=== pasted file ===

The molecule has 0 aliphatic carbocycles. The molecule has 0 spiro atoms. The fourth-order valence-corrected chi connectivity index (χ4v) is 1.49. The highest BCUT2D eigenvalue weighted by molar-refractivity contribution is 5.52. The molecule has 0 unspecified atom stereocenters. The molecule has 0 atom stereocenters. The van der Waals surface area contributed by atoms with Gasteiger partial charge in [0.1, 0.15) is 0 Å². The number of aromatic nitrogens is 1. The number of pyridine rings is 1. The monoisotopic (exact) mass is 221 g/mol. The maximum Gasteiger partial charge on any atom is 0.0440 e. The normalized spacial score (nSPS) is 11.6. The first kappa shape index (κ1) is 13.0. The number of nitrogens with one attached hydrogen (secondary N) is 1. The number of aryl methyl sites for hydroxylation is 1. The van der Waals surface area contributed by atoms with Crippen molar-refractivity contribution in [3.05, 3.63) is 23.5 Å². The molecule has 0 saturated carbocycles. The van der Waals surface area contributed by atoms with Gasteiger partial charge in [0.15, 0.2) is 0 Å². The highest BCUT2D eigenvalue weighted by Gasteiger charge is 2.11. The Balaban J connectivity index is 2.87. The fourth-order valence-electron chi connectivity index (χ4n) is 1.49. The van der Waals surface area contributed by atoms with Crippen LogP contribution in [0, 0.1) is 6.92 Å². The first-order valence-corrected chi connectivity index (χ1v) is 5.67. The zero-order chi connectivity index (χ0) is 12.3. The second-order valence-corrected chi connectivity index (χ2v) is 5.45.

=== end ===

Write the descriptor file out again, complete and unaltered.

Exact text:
The molecule has 0 aliphatic carbocycles. The molecule has 0 spiro atoms. The fourth-order valence-corrected chi connectivity index (χ4v) is 1.49. The highest BCUT2D eigenvalue weighted by molar-refractivity contribution is 5.52. The molecule has 0 unspecified atom stereocenters. The molecule has 0 atom stereocenters. The van der Waals surface area contributed by atoms with Gasteiger partial charge in [0.1, 0.15) is 0 Å². The number of aromatic nitrogens is 1. The number of pyridine rings is 1. The monoisotopic (exact) mass is 221 g/mol. The maximum Gasteiger partial charge on any atom is 0.0440 e. The normalized spacial score (nSPS) is 11.6. The first kappa shape index (κ1) is 13.0. The number of nitrogens with one attached hydrogen (secondary N) is 1. The number of aryl methyl sites for hydroxylation is 1. The van der Waals surface area contributed by atoms with Crippen molar-refractivity contribution in [3.05, 3.63) is 23.5 Å². The molecule has 0 saturated carbocycles. The van der Waals surface area contributed by atoms with Gasteiger partial charge in [0.15, 0.2) is 0 Å². The highest BCUT2D eigenvalue weighted by Gasteiger charge is 2.11. The Balaban J connectivity index is 2.87. The fourth-order valence-electron chi connectivity index (χ4n) is 1.49. The van der Waals surface area contributed by atoms with Crippen LogP contribution in [0, 0.1) is 6.92 Å². The first-order valence-corrected chi connectivity index (χ1v) is 5.67. The zero-order chi connectivity index (χ0) is 12.3. The second-order valence-corrected chi connectivity index (χ2v) is 5.45.